How long is too long for the GOP primary?

Rick Santorum's wins on Tuesday could help propel the contest into the spring, which could help Democrats.  

Republicans are putting on a brave face as their primary season is poised to extend into the spring and beyond. Many in the party expected the knockout blow to be delivered by Florida voters and that Mitt Romney, following his victory there, would have been able to pivot into a general election campaign.

Instead, Newt Gingrich, Ron Paul and Rick Santorum vowed to fight on, with the latter notching symbolic victories in Colorado, Missouri and Minnesota on Tuesday.

Flyover country has cooled on Romney. After almost winning Iowa, the former Massachusetts governor has gone one for four in the caucus states, which some analysts believe is a sign of weakness with the GOP base.

"He had tepid support among major blocks of Republican voters like evangelicals and Tea Party supporters, those voters making under $50,000 per year, and those in rural areas," analyst Nate Silver wrote about Tuesday's results. 

That weak showing has emboldened Romney's rivals—Santorum in particular—and may help extend the race for the nomination.

That prospect has Democrats gleefully rubbing their hands as they tabulate the millions Republicans are pouring into friendly fire as opposed to directing at President Obama. Still, Republican strategists argue there's no reason to be concerned about an extended contest.

"A good fight toughens the skin and weeds out the herd," strategist Phillip Stutts told C&E. "That's a good thing. The best candidates that prepare and execute properly will be fine regardless."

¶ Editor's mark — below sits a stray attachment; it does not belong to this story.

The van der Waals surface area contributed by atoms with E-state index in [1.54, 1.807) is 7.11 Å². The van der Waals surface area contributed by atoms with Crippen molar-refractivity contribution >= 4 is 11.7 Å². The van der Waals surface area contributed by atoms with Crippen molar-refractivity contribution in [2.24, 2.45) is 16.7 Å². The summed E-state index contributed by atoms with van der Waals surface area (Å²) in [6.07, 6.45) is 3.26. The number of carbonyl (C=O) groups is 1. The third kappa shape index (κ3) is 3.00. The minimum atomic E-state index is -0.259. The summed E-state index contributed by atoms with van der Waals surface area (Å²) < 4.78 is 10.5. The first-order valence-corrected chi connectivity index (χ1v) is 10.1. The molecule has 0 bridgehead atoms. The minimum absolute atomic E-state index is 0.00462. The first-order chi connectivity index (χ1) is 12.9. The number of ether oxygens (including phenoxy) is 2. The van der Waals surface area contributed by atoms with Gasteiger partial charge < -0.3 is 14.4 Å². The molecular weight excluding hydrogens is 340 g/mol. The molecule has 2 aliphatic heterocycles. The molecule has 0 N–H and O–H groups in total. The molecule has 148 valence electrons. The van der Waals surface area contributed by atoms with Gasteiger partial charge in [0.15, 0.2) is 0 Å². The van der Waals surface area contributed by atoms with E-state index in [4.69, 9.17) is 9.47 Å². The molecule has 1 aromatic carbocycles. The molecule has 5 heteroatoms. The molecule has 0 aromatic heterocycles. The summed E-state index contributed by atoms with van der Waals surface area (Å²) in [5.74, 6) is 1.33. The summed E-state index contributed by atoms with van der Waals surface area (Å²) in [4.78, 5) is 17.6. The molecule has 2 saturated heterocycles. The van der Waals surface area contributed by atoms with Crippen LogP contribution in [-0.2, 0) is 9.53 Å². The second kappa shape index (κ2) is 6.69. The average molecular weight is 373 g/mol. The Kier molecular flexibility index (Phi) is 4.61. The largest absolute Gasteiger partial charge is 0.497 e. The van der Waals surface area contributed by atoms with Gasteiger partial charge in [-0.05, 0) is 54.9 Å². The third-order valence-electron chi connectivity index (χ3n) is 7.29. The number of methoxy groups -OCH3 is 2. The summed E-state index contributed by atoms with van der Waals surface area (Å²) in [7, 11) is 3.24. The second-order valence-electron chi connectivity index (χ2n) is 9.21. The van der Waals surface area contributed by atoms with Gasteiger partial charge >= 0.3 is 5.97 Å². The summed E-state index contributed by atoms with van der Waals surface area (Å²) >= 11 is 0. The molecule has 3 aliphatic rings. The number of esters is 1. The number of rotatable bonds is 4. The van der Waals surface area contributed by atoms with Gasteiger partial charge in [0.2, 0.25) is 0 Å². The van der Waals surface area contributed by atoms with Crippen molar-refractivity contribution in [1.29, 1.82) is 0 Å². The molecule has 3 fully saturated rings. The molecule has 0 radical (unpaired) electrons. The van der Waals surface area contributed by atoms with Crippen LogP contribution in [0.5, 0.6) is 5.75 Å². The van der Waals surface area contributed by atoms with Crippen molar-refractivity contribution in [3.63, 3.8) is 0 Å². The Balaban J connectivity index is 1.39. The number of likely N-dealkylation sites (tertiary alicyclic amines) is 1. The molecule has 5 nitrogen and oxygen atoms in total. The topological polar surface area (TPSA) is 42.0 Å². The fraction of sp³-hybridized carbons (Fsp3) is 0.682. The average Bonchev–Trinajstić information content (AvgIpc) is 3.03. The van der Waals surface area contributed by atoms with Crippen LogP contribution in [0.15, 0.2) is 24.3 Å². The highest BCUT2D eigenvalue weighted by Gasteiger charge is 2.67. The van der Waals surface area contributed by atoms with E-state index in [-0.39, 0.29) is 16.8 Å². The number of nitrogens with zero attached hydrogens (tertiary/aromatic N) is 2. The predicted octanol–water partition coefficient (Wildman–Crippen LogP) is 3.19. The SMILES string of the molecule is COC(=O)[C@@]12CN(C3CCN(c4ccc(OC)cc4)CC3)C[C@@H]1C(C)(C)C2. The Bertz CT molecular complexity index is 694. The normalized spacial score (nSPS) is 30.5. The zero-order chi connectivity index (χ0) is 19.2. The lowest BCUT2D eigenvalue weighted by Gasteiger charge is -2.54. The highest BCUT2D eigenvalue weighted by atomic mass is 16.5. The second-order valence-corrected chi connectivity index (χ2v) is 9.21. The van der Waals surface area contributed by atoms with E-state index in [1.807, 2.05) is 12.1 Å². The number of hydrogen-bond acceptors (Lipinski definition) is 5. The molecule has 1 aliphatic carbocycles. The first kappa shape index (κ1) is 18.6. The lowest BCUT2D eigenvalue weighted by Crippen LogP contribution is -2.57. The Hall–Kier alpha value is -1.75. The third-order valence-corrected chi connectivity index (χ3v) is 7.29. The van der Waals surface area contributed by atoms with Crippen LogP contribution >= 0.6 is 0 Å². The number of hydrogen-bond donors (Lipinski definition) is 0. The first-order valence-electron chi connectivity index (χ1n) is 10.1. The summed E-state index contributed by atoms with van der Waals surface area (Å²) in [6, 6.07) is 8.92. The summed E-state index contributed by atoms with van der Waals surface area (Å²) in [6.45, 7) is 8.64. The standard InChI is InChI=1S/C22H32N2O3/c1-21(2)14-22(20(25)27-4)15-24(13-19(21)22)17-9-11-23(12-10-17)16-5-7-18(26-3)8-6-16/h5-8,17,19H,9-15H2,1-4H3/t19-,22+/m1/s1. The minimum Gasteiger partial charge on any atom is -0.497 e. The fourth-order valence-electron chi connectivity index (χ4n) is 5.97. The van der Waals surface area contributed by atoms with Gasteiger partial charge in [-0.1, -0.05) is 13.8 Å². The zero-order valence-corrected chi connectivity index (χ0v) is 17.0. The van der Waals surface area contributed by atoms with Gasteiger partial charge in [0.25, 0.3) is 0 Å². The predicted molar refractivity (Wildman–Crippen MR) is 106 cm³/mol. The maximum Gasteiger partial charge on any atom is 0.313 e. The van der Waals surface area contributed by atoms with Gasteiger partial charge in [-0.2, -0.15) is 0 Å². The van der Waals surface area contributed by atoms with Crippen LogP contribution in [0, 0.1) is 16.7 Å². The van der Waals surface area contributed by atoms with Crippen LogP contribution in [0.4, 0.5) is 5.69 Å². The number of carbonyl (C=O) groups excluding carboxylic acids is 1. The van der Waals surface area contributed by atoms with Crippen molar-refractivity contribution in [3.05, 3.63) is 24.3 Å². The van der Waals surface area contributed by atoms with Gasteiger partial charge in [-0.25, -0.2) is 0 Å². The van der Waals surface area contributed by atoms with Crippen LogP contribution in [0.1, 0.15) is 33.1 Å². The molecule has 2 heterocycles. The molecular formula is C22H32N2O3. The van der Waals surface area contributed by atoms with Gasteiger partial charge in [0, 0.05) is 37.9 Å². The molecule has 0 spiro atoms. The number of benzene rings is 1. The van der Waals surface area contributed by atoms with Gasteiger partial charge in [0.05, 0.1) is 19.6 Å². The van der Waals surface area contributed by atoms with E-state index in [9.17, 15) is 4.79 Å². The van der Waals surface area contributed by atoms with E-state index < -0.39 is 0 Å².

During a speech in Denver, Romney said he’s focused on upcoming contests in Arizona, Michigan and on Super Tuesday, March 6. He also downplayed any divisions an ongoing race would expose in the party.

"When this primary season is over, we will stand united to defeat Barack Obama," he said.

Romney is still the clear frontrunner, but his failure to contest the three caucuses on Tuesday appears ominously similar to a strategy adopted by Hillary Clinton in 2008. She ceded the caucus states to Obama, who had the support of the party's grassroots activists. Obama's small victories in states like Colorado and Kansas added up. His campaign also followed up through the intricate caucus process to pick up more delegates as states held county and then state conventions. If Romney isn't careful, his rivals could adopt a similar strategy of attrition.

Ultimately, Santorum, Gingrich and Paul don't have the resources Obama did in 2008. But they have the ability to alter the campaign narrative and create the perception that Romney is weaker than his organization truly is.

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